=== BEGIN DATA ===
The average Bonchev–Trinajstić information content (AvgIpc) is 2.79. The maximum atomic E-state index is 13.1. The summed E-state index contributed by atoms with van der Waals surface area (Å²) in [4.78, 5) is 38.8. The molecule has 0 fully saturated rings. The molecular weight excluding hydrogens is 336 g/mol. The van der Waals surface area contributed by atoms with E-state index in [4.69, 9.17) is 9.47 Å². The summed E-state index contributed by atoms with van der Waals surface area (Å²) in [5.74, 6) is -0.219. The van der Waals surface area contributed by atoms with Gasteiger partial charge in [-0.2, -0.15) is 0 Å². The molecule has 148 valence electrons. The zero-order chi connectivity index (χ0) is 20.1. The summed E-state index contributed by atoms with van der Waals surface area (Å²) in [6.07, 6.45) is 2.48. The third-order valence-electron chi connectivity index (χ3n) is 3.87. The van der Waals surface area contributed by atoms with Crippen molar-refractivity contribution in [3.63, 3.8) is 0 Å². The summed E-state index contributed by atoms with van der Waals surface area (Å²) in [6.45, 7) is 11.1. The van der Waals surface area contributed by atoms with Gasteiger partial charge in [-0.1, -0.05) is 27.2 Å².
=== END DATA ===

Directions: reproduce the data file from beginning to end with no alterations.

The average Bonchev–Trinajstić information content (AvgIpc) is 2.79. The maximum atomic E-state index is 13.1. The summed E-state index contributed by atoms with van der Waals surface area (Å²) in [4.78, 5) is 38.8. The molecule has 0 fully saturated rings. The molecular weight excluding hydrogens is 336 g/mol. The van der Waals surface area contributed by atoms with E-state index in [4.69, 9.17) is 9.47 Å². The summed E-state index contributed by atoms with van der Waals surface area (Å²) in [5.74, 6) is -0.219. The van der Waals surface area contributed by atoms with Gasteiger partial charge in [-0.2, -0.15) is 0 Å². The molecule has 148 valence electrons. The zero-order chi connectivity index (χ0) is 20.1. The summed E-state index contributed by atoms with van der Waals surface area (Å²) in [6.07, 6.45) is 2.48. The third-order valence-electron chi connectivity index (χ3n) is 3.87. The van der Waals surface area contributed by atoms with Crippen molar-refractivity contribution in [3.63, 3.8) is 0 Å². The summed E-state index contributed by atoms with van der Waals surface area (Å²) in [6.45, 7) is 11.1. The van der Waals surface area contributed by atoms with Gasteiger partial charge in [-0.1, -0.05) is 27.2 Å².